Transitioning into a Supervisory Role: 3 Challenges That Arise for Organizations

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For many people, transitioning into a managerial or supervisory position can be a difficult yet exciting experience. There are plenty of challenges and opportunities during this process and it is the organization’s role to ensure the transition goes as smoothly as possible.

“With great power comes great responsibility” are applicable wise words from French philosopher, Voltaire, (or Spiderman’s Uncle Ben if you’re a comic book fan.) However, part of that newfound responsibility is gracefully navigating the transition.

Here are some of the challenges that arise for organizations during this process and how to address them:

Challenge 1: The Announcement

Often times the transition from an employee to a supervisor ruffles some feathers. If another employee was up for the promotion, feelings may be hurt. Other employees may also react emotionally. Having the new supervisor send an email on their own behalf stating that they are the boss now may trigger issues in establishing their new authority.

How to address it:

Make sure your organization has a process in place for announcing personnel changes. The Harvard Business Review notes that when an organization has a good process for addressing the transition, then people will formally acknowledge the new supervisor as such. Not having a formal announcement process could lead to question of credibility or authority of the new supervisor. An announcement directly from the new supervisor may come off as arrogant to their new employees whereas an email from upper management or HR may set the tone for a more formal relationship.

Challenge 2: Preparedness

Navigating from the role of an employee to a supervisor comes with such a broad range of challenges it is nearly impossible for an organization to have a formal policy about how to handle each and every challenge. Moving into a supervisory role for the first time can present more issues than just learning how to now manage their friends or previous peers. A new supervisor may struggle with delegation and micromanagement issues, communication issues, or learning how to develop, mentor and empower others.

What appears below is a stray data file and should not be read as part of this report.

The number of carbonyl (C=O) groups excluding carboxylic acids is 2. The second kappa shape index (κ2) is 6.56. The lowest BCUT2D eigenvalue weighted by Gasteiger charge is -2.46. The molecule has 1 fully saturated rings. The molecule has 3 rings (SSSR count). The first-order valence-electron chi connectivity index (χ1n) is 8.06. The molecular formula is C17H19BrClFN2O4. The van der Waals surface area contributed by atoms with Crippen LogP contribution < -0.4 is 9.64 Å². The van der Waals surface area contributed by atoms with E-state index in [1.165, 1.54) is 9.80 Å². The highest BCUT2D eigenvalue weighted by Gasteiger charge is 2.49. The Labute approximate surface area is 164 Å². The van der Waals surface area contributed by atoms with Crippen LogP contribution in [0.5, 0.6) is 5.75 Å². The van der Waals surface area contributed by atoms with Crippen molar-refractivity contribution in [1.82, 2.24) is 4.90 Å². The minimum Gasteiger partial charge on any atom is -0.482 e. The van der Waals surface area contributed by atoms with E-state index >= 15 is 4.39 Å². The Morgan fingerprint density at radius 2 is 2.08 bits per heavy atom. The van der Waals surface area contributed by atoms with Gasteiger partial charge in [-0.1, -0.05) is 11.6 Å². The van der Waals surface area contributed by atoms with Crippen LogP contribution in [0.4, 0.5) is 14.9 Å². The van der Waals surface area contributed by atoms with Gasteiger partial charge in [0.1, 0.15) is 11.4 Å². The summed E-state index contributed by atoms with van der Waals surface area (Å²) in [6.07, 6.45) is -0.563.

How to address it:

Try connecting the new supervisor with other managerial staff or assign a mentor. Monica Burke and Aaron Hughey from Western Kentucky University report that new supervisors should get a mentor and that “having the benefit of the insights from someone who has been through a similar experience can be invaluable.”

Western Kentucky University also notes how important it is to enhance leadership skills through training. If a supervisor lacks leadership skills, that supervisor may not be fully effective. A supervisor with leadership skills may develop a stronger, more accountable team. Setting up a new supervisor training program for all supervisors in the organization to take advantage of could do wonders for the transition.

Challenge 3: Conflict Management

Receiving backlash from former peers on some unpopular decisions the new supervisor must now make is common especially if the employees are still comfortably treating the new supervisor as one of their own instead of management.

The Society of Human Resource Management suggests offering support to the supervisor with the knowledge of how to “recognize causes of workplace conflict, how to facilitate resolution of conflict and how to manage the work relationships once the conflict has been resolved.” These instances of conflict may arise from varying view points between employees, having to depend on one another in order to make progress on a project, or miscommunications.

These types of support should be in line with your current policies and practices.

New supervisors face these challenges and more. It is important for the Human Resources department to support and offer assistance during this transitional period.

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